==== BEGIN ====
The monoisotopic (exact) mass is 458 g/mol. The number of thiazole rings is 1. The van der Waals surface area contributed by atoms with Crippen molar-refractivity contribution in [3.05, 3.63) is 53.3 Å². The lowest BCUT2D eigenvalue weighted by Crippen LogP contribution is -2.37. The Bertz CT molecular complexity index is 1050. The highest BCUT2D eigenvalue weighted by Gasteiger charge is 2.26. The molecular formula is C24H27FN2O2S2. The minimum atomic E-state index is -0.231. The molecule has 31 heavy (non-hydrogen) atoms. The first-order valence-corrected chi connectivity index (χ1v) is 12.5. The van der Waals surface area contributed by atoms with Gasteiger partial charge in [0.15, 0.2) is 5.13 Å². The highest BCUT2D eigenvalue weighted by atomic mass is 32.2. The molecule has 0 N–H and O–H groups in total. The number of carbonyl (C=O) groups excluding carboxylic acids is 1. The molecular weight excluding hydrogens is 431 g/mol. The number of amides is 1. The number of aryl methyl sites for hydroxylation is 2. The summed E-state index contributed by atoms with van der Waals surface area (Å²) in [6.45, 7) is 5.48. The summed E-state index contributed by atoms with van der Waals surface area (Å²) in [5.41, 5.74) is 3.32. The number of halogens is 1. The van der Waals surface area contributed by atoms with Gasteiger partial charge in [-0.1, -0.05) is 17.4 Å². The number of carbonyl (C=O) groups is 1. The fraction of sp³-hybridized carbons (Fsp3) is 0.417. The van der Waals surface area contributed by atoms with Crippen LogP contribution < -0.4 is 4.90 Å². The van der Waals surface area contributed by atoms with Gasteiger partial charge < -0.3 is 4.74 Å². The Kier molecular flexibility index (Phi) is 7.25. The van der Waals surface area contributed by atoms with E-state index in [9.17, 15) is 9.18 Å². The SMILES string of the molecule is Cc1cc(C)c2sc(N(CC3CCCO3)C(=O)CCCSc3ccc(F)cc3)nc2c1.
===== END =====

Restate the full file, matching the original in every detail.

The monoisotopic (exact) mass is 458 g/mol. The number of thiazole rings is 1. The van der Waals surface area contributed by atoms with Crippen molar-refractivity contribution in [3.05, 3.63) is 53.3 Å². The lowest BCUT2D eigenvalue weighted by Crippen LogP contribution is -2.37. The Bertz CT molecular complexity index is 1050. The highest BCUT2D eigenvalue weighted by Gasteiger charge is 2.26. The molecular formula is C24H27FN2O2S2. The minimum atomic E-state index is -0.231. The molecule has 31 heavy (non-hydrogen) atoms. The first-order valence-corrected chi connectivity index (χ1v) is 12.5. The van der Waals surface area contributed by atoms with Gasteiger partial charge in [0.15, 0.2) is 5.13 Å². The highest BCUT2D eigenvalue weighted by atomic mass is 32.2. The molecule has 0 N–H and O–H groups in total. The number of carbonyl (C=O) groups excluding carboxylic acids is 1. The molecular weight excluding hydrogens is 431 g/mol. The number of amides is 1. The number of aryl methyl sites for hydroxylation is 2. The summed E-state index contributed by atoms with van der Waals surface area (Å²) in [6.45, 7) is 5.48. The summed E-state index contributed by atoms with van der Waals surface area (Å²) in [5.41, 5.74) is 3.32. The number of halogens is 1. The van der Waals surface area contributed by atoms with Gasteiger partial charge in [-0.1, -0.05) is 17.4 Å². The number of carbonyl (C=O) groups is 1. The fraction of sp³-hybridized carbons (Fsp3) is 0.417. The van der Waals surface area contributed by atoms with Crippen LogP contribution < -0.4 is 4.90 Å². The van der Waals surface area contributed by atoms with Gasteiger partial charge < -0.3 is 4.74 Å². The Kier molecular flexibility index (Phi) is 7.25. The van der Waals surface area contributed by atoms with E-state index in [9.17, 15) is 9.18 Å². The SMILES string of the molecule is Cc1cc(C)c2sc(N(CC3CCCO3)C(=O)CCCSc3ccc(F)cc3)nc2c1.